A three part account of a journey with my father undertaken on the Indian Pacific from Perth in Western Australia to Adelaide in South Australia visiting places along the way such as Kalgoorlie, Cook and the awe inspiring Nullarbor Plain.
Wednesday morning was another fine day and after breakfast we got our stuff together and made our way down to the foyer where we checked out of the Esplanade in Freemantle. We said goodbye to the friendly concierge girl who proceeded to call a taxi for us as Dad pressed another couple of Aussie bucks into her open hand which then clasped tightly shut. We had to get to Perth West train station in order to catch the Indian-Pacific which departed at 11.55 in the morning and which we would be travelling on for the next couple of days, all the way to the city of Adelaide in South Australia.
We had bags of time which was just as we had planned it. Dad liked to arrive early when it came to catching planes or trains, very early in fact, otherwise he would find it hard to relax. That was OK with me, I was pretty much the same myself when it came to those situations, although not as extreme. It turned out that our taxi driver was a Bosnian who had arrived in Australia in the mid-90s after being displaced by the vicious wars in the Balkans. He was a very nice man and a fine example of how Australia can still very much be the land of dreams for people if you were prepared to put in the effort to make it happen. He told us he had now bought a house with a swimming pool and employed another driver in his small taxi business, and that he already had many things he would never have dreamt of getting if he had stayed in Europe. It was revealing in that although there was the heartbreak of leaving friends and family behind in Bosnia, it seemed that in the long run being able to get to Australia was the best thing which had ever happened to him. I doubted if he would have disagreed with such an analysis, even if at the beginning of his journey 15 years ago he would probably never have dared to hope things would have turned out so well.
We arrived at the train station with well over an hour to spare and after Dad gave the happy Bosnian a generous tip, something which made him even happier, we deposited ourselves in the large waiting hall and got a couple of coffees. After about half an hour or so I got up to have a stroll around and realized that in the section of the station where we were waiting there was little to indicate how you were supposed to check in for the Indian-Pacific. In fact there was nothing at all, which seemed rather odd. I therefore took a longer walk and soon realized that we were at the wrong end of the station and there was already a queue of people waiting to leave their bags and check in at an Indian-Pacific kiosk some distance away from where we were. I briskly walked back and told Dad the news and that we had to get a move on down to the other end of the station in order to get things sorted. Dad immediately sprang into action and within five minutes we were at the back of the queue for the Indian-Pacific, feeling like we had nearly got badly caught out.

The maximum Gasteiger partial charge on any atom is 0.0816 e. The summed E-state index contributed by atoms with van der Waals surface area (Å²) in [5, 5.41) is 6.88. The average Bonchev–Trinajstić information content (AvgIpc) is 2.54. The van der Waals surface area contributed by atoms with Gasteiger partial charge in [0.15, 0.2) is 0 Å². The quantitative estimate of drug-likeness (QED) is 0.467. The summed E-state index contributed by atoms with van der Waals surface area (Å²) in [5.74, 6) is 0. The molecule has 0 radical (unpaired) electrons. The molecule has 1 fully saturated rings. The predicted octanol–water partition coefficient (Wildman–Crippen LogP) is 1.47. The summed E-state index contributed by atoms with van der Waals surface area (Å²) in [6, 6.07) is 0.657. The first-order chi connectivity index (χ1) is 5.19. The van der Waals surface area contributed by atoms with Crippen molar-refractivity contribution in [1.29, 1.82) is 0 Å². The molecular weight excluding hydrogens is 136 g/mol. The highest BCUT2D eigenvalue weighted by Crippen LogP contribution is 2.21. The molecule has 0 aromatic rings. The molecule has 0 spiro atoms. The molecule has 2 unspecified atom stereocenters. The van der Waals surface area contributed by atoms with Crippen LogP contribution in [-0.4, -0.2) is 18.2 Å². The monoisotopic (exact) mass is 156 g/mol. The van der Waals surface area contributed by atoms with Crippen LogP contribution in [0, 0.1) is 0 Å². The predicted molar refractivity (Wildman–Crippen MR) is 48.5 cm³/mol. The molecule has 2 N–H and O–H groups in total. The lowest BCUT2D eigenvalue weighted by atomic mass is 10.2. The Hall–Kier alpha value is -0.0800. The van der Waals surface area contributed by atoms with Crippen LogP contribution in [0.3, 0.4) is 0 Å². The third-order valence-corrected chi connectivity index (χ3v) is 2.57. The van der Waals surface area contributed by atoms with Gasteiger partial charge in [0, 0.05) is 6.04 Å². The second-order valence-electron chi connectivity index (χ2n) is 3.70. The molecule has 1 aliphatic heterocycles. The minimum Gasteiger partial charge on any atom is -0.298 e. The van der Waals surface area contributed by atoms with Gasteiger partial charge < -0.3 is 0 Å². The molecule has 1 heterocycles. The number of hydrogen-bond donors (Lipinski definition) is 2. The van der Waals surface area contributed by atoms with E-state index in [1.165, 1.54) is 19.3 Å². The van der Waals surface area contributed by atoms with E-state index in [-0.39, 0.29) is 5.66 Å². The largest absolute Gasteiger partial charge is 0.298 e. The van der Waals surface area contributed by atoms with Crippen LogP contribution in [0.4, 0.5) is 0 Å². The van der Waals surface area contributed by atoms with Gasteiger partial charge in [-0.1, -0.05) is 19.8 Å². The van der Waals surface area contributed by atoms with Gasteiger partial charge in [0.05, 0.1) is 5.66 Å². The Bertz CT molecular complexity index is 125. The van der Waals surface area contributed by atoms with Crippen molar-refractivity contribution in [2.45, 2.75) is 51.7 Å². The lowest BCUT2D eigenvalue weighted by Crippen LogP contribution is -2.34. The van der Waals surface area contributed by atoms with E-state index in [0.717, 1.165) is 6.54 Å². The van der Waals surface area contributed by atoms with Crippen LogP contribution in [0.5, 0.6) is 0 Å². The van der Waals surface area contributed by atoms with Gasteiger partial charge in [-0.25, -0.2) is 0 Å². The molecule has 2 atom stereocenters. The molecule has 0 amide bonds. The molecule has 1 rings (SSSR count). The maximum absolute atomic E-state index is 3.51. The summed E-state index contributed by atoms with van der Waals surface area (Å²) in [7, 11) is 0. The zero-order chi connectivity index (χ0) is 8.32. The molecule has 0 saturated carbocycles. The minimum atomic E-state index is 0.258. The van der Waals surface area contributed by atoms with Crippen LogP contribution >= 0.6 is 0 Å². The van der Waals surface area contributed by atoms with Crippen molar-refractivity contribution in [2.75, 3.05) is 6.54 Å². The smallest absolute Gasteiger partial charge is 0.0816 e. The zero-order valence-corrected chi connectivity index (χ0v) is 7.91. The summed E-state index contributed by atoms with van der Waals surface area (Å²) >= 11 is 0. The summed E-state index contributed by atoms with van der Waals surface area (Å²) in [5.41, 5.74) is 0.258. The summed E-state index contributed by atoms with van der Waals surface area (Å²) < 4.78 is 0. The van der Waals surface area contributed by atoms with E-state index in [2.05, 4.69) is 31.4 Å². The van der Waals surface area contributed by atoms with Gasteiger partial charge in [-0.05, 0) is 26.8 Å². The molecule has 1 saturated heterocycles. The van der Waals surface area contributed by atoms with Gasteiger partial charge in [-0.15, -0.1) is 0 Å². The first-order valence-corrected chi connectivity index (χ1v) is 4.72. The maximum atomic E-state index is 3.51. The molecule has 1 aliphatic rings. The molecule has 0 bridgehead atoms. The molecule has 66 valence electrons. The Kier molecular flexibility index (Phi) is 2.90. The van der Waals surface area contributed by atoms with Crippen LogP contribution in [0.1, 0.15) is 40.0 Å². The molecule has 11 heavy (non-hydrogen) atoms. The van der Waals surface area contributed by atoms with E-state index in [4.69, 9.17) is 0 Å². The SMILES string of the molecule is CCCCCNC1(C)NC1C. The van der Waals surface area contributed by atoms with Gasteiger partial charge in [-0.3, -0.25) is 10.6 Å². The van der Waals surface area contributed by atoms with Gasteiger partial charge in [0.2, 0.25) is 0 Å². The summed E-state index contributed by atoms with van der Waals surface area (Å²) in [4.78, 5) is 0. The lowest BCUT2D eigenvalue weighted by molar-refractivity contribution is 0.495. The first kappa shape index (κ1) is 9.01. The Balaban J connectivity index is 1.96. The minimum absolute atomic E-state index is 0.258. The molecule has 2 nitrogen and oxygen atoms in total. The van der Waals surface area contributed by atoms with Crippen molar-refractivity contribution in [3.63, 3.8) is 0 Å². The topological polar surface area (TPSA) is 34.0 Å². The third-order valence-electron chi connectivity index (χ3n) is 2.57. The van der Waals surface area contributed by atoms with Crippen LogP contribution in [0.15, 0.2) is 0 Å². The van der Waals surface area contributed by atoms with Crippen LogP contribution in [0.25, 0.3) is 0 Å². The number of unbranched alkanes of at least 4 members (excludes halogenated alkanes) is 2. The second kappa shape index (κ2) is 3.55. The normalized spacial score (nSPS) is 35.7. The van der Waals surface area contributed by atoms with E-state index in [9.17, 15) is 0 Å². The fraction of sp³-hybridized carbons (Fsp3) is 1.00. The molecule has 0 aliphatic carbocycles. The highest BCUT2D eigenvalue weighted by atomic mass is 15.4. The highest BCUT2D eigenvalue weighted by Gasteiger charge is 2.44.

As we stood there and observed the scene it started to dawn on us that our imminent ride on the Indian-Pacific was maybe not going to be quite what we thought it was going to be. The brochure had painted a picture of it all being a seamless gold star service in which you were in the lap of luxury from start to finish. It now looked like it might not be that way. The poor signage for the train and the haphazard way people were waiting to check in with all their stuff strewn around them rather gave the game away. The baggage staff also looked a rough and ready crew who were very fussy as to what you could or could not check in as baggage for it to be stored away. No item was to weigh over 20 kilos and it soon became apparent that as far as that was concerned there was no room for any compromise. People whose bags were one or two kilos over the limit were told in no uncertain terms they were to take the excess weight out of their baggage and carry it on board the train instead. It seemed like a bit of the old health and safety was kicking in as far as the luggage handlers were concerned, as the simple fact of the matter was they were not going to touch anything which was even a gram overweight.